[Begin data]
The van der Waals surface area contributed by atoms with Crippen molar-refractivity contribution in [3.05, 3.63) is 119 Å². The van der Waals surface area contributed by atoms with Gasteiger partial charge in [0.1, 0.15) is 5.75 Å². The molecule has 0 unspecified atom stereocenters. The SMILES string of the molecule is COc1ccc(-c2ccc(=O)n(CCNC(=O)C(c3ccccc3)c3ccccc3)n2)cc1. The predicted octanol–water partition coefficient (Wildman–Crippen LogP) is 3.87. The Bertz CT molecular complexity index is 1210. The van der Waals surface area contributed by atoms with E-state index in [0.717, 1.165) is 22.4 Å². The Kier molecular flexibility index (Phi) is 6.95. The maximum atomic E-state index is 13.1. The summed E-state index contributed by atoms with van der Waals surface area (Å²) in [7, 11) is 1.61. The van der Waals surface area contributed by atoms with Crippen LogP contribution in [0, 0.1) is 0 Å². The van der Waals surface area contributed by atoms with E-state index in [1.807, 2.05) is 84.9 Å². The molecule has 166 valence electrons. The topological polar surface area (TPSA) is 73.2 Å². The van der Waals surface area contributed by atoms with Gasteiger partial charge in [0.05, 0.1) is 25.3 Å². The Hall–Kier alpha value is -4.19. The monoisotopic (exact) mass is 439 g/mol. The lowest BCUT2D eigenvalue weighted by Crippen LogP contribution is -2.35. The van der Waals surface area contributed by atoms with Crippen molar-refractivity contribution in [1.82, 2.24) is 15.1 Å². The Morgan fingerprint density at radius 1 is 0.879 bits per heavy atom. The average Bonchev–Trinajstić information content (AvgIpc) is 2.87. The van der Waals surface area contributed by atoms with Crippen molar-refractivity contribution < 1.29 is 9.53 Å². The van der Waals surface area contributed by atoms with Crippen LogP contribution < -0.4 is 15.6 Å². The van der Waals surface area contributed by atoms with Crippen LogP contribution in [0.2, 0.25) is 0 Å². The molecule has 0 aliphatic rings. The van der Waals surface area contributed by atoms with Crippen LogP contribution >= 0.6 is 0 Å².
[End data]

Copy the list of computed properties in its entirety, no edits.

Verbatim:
The van der Waals surface area contributed by atoms with Crippen molar-refractivity contribution in [3.05, 3.63) is 119 Å². The van der Waals surface area contributed by atoms with Gasteiger partial charge in [0.1, 0.15) is 5.75 Å². The molecule has 0 unspecified atom stereocenters. The SMILES string of the molecule is COc1ccc(-c2ccc(=O)n(CCNC(=O)C(c3ccccc3)c3ccccc3)n2)cc1. The predicted octanol–water partition coefficient (Wildman–Crippen LogP) is 3.87. The Bertz CT molecular complexity index is 1210. The van der Waals surface area contributed by atoms with E-state index in [0.717, 1.165) is 22.4 Å². The Kier molecular flexibility index (Phi) is 6.95. The maximum atomic E-state index is 13.1. The summed E-state index contributed by atoms with van der Waals surface area (Å²) in [7, 11) is 1.61. The van der Waals surface area contributed by atoms with Crippen LogP contribution in [0, 0.1) is 0 Å². The van der Waals surface area contributed by atoms with E-state index in [1.807, 2.05) is 84.9 Å². The molecule has 166 valence electrons. The topological polar surface area (TPSA) is 73.2 Å². The van der Waals surface area contributed by atoms with Gasteiger partial charge in [0.05, 0.1) is 25.3 Å². The Hall–Kier alpha value is -4.19. The monoisotopic (exact) mass is 439 g/mol. The lowest BCUT2D eigenvalue weighted by Crippen LogP contribution is -2.35. The van der Waals surface area contributed by atoms with Crippen molar-refractivity contribution in [1.82, 2.24) is 15.1 Å². The Morgan fingerprint density at radius 1 is 0.879 bits per heavy atom. The average Bonchev–Trinajstić information content (AvgIpc) is 2.87. The van der Waals surface area contributed by atoms with Crippen molar-refractivity contribution < 1.29 is 9.53 Å². The van der Waals surface area contributed by atoms with Crippen LogP contribution < -0.4 is 15.6 Å². The van der Waals surface area contributed by atoms with Crippen LogP contribution in [0.2, 0.25) is 0 Å². The molecule has 0 aliphatic rings. The van der Waals surface area contributed by atoms with Crippen LogP contribution >= 0.6 is 0 Å².